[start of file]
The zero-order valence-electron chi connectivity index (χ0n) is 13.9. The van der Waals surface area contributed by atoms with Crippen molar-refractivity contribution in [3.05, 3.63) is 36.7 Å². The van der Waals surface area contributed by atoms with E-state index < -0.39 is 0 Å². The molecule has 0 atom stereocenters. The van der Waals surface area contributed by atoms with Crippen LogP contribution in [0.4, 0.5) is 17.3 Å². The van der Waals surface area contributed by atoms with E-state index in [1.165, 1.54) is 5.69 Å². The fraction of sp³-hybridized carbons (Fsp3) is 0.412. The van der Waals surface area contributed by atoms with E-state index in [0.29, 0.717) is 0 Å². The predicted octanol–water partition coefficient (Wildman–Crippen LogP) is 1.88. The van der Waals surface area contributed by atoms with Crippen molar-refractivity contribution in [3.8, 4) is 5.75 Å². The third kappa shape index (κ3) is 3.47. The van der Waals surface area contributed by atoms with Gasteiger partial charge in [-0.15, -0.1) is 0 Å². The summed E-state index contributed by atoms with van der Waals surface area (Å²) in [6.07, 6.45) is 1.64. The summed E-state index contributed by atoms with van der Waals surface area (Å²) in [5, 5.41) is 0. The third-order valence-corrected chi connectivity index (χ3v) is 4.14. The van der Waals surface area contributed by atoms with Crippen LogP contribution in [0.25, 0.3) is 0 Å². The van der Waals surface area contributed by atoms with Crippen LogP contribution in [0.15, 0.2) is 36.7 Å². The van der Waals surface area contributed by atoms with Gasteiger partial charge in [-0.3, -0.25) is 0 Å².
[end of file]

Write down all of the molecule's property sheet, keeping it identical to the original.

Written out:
The zero-order valence-electron chi connectivity index (χ0n) is 13.9. The van der Waals surface area contributed by atoms with Crippen molar-refractivity contribution in [3.05, 3.63) is 36.7 Å². The van der Waals surface area contributed by atoms with E-state index < -0.39 is 0 Å². The molecule has 0 atom stereocenters. The van der Waals surface area contributed by atoms with Crippen LogP contribution in [0.4, 0.5) is 17.3 Å². The van der Waals surface area contributed by atoms with E-state index in [1.165, 1.54) is 5.69 Å². The fraction of sp³-hybridized carbons (Fsp3) is 0.412. The van der Waals surface area contributed by atoms with E-state index in [0.29, 0.717) is 0 Å². The predicted octanol–water partition coefficient (Wildman–Crippen LogP) is 1.88. The van der Waals surface area contributed by atoms with Crippen molar-refractivity contribution in [3.8, 4) is 5.75 Å². The third kappa shape index (κ3) is 3.47. The van der Waals surface area contributed by atoms with Gasteiger partial charge in [-0.15, -0.1) is 0 Å². The summed E-state index contributed by atoms with van der Waals surface area (Å²) in [6.07, 6.45) is 1.64. The summed E-state index contributed by atoms with van der Waals surface area (Å²) in [5, 5.41) is 0. The third-order valence-corrected chi connectivity index (χ3v) is 4.14. The van der Waals surface area contributed by atoms with Crippen LogP contribution in [0.25, 0.3) is 0 Å². The van der Waals surface area contributed by atoms with Crippen LogP contribution in [0.15, 0.2) is 36.7 Å². The van der Waals surface area contributed by atoms with Gasteiger partial charge in [-0.3, -0.25) is 0 Å².